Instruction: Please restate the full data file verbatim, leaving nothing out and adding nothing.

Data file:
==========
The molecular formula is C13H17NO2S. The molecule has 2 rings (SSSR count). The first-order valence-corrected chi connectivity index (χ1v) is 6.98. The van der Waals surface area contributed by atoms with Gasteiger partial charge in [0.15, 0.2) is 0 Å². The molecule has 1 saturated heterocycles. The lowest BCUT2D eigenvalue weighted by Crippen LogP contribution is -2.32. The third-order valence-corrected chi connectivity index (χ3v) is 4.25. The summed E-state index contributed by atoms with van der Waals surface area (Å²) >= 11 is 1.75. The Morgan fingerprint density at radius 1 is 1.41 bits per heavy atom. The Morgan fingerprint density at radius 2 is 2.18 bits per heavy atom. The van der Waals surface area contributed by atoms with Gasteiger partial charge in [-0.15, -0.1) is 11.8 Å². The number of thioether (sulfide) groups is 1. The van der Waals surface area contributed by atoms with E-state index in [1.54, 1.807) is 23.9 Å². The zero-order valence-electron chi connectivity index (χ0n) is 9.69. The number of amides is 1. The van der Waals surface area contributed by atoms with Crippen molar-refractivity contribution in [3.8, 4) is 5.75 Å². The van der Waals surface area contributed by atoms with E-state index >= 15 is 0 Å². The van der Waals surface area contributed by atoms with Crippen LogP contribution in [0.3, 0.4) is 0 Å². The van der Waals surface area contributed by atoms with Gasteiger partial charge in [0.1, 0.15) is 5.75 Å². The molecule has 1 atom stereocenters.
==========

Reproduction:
The molecular formula is C13H17NO2S. The molecule has 2 rings (SSSR count). The first-order valence-corrected chi connectivity index (χ1v) is 6.98. The van der Waals surface area contributed by atoms with Gasteiger partial charge in [0.15, 0.2) is 0 Å². The molecule has 1 saturated heterocycles. The lowest BCUT2D eigenvalue weighted by Crippen LogP contribution is -2.32. The third-order valence-corrected chi connectivity index (χ3v) is 4.25. The summed E-state index contributed by atoms with van der Waals surface area (Å²) >= 11 is 1.75. The Morgan fingerprint density at radius 1 is 1.41 bits per heavy atom. The Morgan fingerprint density at radius 2 is 2.18 bits per heavy atom. The van der Waals surface area contributed by atoms with Gasteiger partial charge in [-0.15, -0.1) is 11.8 Å². The number of thioether (sulfide) groups is 1. The van der Waals surface area contributed by atoms with E-state index in [1.54, 1.807) is 23.9 Å². The zero-order valence-electron chi connectivity index (χ0n) is 9.69. The number of amides is 1. The van der Waals surface area contributed by atoms with Crippen molar-refractivity contribution in [3.8, 4) is 5.75 Å². The van der Waals surface area contributed by atoms with E-state index >= 15 is 0 Å². The van der Waals surface area contributed by atoms with Crippen LogP contribution in [0.3, 0.4) is 0 Å². The van der Waals surface area contributed by atoms with Gasteiger partial charge in [0.1, 0.15) is 5.75 Å². The molecule has 1 atom stereocenters.